Study Identifies Patients With GIST Who Receive Particular Benefit From Regorafenib
Patients with metastatic gastrointestinal stromal tumor with primary KIT exon 11 mutations.
Patients with metastatic gastrointestinal stromal tumor (GIST) with primary KIT exon 11 mutations, as well as those with succinate dehydrogenase (SDH)-deficient tumors, may benefit from treatment with regorafenib, long-term data from the phase 2 GRID trial suggest.1
The GRID trial was the basis for regulatory approval of regorafenib as third-line therapy for patients with metastatic and/or unresectable GIST. Adult patients who experienced failure with at least imatinib and sunitinib received regorafenib 160 mg orally daily for 21 days of each 28-day cycle.
In this analysis of 31 patients who had received at least 1 dose of regorafenib, the clinical benefit rate was 76% (95% CI, 58-89), including 6 partial responses, during a median follow-up of 41 months.
Median progression-free survival was 13.2 months (95% CI, 9.2-18.3), and 4 patients remained free of disease progression at the time of study closure; each achieved clinical benefit for more than 3 years. Median overall survival was 25 months (95% CI, 13.2-39.1).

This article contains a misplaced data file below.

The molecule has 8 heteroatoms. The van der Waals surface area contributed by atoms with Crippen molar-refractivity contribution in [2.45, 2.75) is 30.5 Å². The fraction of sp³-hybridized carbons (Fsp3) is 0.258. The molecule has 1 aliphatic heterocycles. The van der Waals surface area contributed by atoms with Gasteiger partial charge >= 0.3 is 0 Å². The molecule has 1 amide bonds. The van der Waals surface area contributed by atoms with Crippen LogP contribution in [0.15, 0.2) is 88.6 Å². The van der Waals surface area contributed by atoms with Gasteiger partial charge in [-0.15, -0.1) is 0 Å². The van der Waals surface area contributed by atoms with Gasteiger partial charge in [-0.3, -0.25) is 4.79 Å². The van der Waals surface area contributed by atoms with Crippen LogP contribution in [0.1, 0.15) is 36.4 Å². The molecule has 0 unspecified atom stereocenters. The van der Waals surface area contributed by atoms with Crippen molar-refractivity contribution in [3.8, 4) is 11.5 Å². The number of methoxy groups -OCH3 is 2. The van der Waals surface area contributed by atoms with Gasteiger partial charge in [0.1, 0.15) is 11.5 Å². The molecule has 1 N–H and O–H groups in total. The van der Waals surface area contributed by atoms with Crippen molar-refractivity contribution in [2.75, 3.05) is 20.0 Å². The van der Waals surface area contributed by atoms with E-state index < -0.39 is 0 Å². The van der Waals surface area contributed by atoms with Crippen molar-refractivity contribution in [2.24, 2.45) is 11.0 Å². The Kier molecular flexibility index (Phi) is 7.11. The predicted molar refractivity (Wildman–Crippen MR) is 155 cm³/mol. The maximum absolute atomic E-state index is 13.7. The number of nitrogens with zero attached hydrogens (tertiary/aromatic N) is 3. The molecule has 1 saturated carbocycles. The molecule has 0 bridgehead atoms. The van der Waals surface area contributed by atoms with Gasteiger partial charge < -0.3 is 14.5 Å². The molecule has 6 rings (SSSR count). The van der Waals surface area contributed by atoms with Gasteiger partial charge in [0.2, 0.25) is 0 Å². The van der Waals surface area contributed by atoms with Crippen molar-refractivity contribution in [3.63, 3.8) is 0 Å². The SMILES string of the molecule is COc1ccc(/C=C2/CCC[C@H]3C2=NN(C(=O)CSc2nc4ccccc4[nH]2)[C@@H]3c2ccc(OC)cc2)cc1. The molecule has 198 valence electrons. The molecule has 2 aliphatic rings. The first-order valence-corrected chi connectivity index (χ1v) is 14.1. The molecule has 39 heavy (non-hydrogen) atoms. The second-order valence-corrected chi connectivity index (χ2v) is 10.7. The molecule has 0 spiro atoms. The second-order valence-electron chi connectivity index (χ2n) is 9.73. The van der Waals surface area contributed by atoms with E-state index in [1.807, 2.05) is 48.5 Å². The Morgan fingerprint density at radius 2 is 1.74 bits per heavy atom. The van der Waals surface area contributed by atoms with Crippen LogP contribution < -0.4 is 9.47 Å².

Subgroup analyses demonstrated that patients who harbored a KIT exon 11 mutation achieved the longest median progression-free survival of 13.4 months, while patients with KIT/PDGFRA wild-type, non-SDH-deficient tumors experienced a median progression-free survival of 1.6 months (P < .0001). Patients with SDH-deficient tumors achieved durable objective responses.
RELATED: Third-line Pazopanib Improves PFS in Advanced GIST
The long-term toxicity profile was consistent with previously reported data. Dose adjustments were required to manage treatment-related adverse events, the most common of which were hand-foot skin reaction and hypertension.
- Ben-Ami E, Barysauskas CM, von Mehren M, et al. Long-term follow-up results of the multicenter phase II trial of regorafenib in patients with metastatic and/or unresectable GI stromal tumor after failure of standard tyrosine kinase inhibitor therapy. Ann Oncol. doi: 10.1093/annonc/mdw228 [Epub ahead of print]